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Tuesday, 23 September 1997
Page: 8202

Mr McMULLAN(5.41 p.m.) —by leave—I move opposition amendments Nos 4 to 8:

(4)   Schedule 3, items 1-5, page 6 (lines 6-29), omit the items.

(5)   Schedule 3, item 7, page 7 (lines 6-12), omit the item.

(6)   Schedule 3, item 8, page 7 (lines 13-23), omit the item

(7)   Schedule 3, item 14, page 8 (lines 4-12), omit the item.

(8)   Schedule 3, item 15, page 8 (lines 15-22), omit proposed section 170WHC, substitute:

170WHA Industrial Registrar to publish AWA determinations

   The Industrial Registrar is obliged under section 143 to publish any determination of the Commission that approves or refuses to approve an AWA or a variation agreement, or that terminates an AWA. When the Industrial Registrar publishes such a determination under section 143, he or she must ensure that the publication does not disclose the identity of either party to the AWA.

Although to facilitate things I am seeking to do amendments 4 to 8 together, there are actually two batches of amendments here. I will try to deal with all of them in five minutes. Most of them are quite minor and go only to the general question that we all dealt with in the second reading speech. We do not wish to reiterate and rehearse unnecessarily the general tenor of AWAs and the Employment Advocate and our overall concerns.

The position of the Employment Advocate should never have been created. The way it is operating is reinforcing our worst fears. I did not pretend during the second reading, and do not now, that any of these is a major important new change. Our opposition is to each increment in opportunity for the employment advocate to act in the way that he has done in that remarkable lack of accountability to the parliament and the failure to in any way meet what we would regard as reasonable standards for protection of employees subjected to these AWAs which the employment advocate or his office has to apply. We will oppose and resist that until we get the opportunity to abolish the position altogether. That is our position. It is not going to be productive spending hours reiterating it; I simply state it. It is a position shared and expressed by many of my colleagues in their second reading contributions.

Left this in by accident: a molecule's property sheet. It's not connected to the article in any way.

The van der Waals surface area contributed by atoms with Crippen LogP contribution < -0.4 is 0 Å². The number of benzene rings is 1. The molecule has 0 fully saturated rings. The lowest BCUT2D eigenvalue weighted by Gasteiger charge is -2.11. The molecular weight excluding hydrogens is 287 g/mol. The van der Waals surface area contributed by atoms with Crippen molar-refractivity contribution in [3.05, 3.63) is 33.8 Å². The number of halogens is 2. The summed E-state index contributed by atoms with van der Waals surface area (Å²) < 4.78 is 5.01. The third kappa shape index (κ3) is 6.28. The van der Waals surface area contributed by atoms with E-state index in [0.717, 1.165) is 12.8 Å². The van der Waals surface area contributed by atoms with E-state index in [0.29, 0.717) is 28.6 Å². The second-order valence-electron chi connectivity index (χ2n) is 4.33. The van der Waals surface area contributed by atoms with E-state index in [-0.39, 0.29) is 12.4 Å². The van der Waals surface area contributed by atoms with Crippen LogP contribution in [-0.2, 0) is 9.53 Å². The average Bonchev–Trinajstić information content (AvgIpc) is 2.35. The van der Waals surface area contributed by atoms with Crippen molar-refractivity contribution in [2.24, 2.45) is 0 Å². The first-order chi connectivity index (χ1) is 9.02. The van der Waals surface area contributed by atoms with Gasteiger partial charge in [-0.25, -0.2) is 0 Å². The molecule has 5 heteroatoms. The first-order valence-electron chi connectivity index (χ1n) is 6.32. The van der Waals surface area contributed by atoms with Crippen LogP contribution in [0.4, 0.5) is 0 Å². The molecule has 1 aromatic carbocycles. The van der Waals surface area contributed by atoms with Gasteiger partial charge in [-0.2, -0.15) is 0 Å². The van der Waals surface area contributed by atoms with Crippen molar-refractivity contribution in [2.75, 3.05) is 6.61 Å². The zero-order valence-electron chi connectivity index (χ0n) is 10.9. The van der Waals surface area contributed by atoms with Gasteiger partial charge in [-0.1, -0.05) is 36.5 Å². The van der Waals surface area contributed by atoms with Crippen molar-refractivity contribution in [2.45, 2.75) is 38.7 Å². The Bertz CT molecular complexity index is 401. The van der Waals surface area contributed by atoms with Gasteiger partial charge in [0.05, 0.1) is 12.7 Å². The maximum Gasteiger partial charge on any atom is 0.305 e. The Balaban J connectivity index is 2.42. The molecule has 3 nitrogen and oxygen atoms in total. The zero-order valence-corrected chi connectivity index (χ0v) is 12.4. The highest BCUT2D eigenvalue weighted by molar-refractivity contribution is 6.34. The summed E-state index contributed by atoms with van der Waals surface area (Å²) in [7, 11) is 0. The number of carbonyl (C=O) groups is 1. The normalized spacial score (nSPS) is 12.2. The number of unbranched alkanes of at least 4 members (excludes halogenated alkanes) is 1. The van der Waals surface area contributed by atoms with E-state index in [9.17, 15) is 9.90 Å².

I regard amendment 8 as different and more important—not that I expect this minister in the House of Representatives to be swayed by the rhetoric about this matter. I hope for greater success when my more persuasive colleagues in the Senate advocate the case.

I am particularly concerned that the lack of public access to the nature of decisions being made, which are affecting the lives of Australians and have ramifications for those beyond the immediate agreement, should not extend to the Industrial Relations Commission. Our concern is that item 15 on page 8 of the bill does, in its present form, start to extend to the Industrial Registrar and the Industrial Relations Commission those sorts of provisions where decisions are made but they are not public, they are not open to scrutiny, they are not open for other people to assess their implications in connection with potential future matters on which they might impact—not just if they are not parties to this, but if they work in a similar industry or are confronting a similar problem.

Up until now, if a decision having been made by a public authority has the capacity to affect your rights or set a precedent that might affect your rights, you can consult on it; you can see whether or not you agree with it; you even have some capacity to respond to it. We do not want to see that important function undermined. We would like to see it taken away from the Employment Advocate, but we cannot do that in this particular set of amendments to the legislation. So that is a question for another day.

However, what we would like to do is make sure that the poor standard that is set with regard to the Employment Advocate is not extended to the Industrial Relations Commission. So we are seeking to substitute item 15 on page 8 with the amendment contained in amendment 8. It is, I think, an important question of principle. We do not want to drag the Industrial Relations Commission standard of accountability down to the level of the Employment Advocate. Therefore, I recommend the amendment to the House.